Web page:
Scottish independence trap: Boris warned not to fall to mistake that would boost Sturgeon

Scottish independence is 'not inevitable' says Douglas Ross

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Swing voters in any future referendum have already been sold by the emotional argument for independence and Westminster must think carefully when trying to outflank the SNP according to James Johnson. The former No10 employee, who set up the JL Partners research company after leaving Downing Street in 2019, ran polling for Theresa May when she was Prime Minister.

His warning on Scottish independence comes after the Daily Express last week launched its Unite the Kingdom crusade, making the case for the four nations sticking together.

A survey for the Daily Express by Savanta ComRes indicated support for Scottish Independence was on a knife edge, with 51 percent warning to remain in the UK and 49 percent wanting to leave.

Mr Johnson said the situation north of the border was “fluid” with undecided voters easily swung in both directions.

He told Express.co.uk: “In Scotland, you have two camps: one ‘no’ camp at about 45 percent, the other ‘yes’ at about 45 percent, and then these swing voters in the middle.

“All the research I’ve done shows they really do change their minds very easily and they really are torn between the emotional attraction of ‘yes’ and perhaps the more hard-headed hesitations of ‘no’.

“During the duration of focus groups, some will start saying ‘no’ and end saying ‘yes’, and visa versa.

“So, it’s an incredibly fluid group that changes its mind very quickly.”

Ministers are understood to be keen to promote the Union in Scotland by highlighting the positives of the UK and reminding Scottish voters of the benefits of sticking together.

However, Mr Johnson warned the strategy risks switching off swing voters and pushing them towards backing independence.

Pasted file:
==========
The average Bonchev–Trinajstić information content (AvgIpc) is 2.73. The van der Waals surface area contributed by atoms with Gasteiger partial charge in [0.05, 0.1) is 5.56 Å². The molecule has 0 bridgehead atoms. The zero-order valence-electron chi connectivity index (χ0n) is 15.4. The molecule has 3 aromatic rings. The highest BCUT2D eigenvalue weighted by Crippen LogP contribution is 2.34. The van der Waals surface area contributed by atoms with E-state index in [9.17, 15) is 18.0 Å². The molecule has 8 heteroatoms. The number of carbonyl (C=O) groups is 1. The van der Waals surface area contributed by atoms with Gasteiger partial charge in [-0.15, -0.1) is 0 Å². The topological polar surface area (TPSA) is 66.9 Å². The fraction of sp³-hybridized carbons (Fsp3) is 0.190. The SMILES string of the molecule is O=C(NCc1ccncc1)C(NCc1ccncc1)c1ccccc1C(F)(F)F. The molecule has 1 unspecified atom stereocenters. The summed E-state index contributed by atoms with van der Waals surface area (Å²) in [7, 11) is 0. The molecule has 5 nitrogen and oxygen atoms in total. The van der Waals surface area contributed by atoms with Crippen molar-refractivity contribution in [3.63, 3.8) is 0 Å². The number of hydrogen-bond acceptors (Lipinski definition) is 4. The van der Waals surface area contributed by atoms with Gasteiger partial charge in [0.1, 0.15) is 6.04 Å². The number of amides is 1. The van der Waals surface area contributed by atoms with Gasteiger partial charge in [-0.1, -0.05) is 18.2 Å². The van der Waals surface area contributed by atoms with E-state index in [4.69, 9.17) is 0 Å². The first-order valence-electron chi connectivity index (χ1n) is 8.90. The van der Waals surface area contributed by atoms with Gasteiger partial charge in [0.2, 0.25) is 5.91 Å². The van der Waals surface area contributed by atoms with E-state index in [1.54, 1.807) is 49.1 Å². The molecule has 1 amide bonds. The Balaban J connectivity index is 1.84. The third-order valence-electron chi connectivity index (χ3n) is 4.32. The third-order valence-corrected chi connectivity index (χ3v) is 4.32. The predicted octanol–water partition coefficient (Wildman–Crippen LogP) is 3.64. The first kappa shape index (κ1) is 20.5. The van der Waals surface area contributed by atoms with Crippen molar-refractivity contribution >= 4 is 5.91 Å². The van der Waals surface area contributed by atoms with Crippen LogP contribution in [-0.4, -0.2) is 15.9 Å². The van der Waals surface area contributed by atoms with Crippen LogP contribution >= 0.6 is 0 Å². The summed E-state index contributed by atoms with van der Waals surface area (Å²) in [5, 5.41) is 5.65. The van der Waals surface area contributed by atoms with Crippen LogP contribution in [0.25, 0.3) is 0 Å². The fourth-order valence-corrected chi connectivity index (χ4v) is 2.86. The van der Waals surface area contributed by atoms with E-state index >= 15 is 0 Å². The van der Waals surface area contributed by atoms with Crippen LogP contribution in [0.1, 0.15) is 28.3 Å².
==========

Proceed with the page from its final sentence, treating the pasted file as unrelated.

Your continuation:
He said: “The ‘no’ voters are very loyal to the Union and they want to see the case for the Union being made.

“The problem is, for the swing voters, the emotional argument has been won by ‘yes’.

“They feel Scottish, they identify as Scottish, they talk about wanting to see freedom for Scotland.

“They are pretty converted about an independent country on paper.

“The idea of the Union Flag up there, actually with those Scottish voters doesn’t particularly resonate in the same way and may drive them towards Scottish independence.”

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Mr Johnson said similar strategies had been presented by officials and ministers when Mrs May was Prime Minister.

He told this website: “When I was there it came up as a big plan, ‘we’re going to go up there and tell them how devolution works’.

“The problem is, it often doesn’t actually shift the dial and the reason it keeps coming up time and time again is telling in itself.

“The Scotland Office and the Wales Office see that quite rightly as really important because its Government money.

“It’s their funding, they see the Government money going into Scotland and they wish it got more recognition.

“The problem is, as an argument against independence it doesn’t really work and it may have the opposite effect.”

He said the plan risked having the opposite effect to its intention and making the case against having a referendum on the backdrop of the pandemic and economic recovery was far more likely to win over undecideds.

The next big challenge for batting off calls for independence comes on May 6 when voters in Scotland will go to the polls to elect representatives to the Holyrood Parliament.

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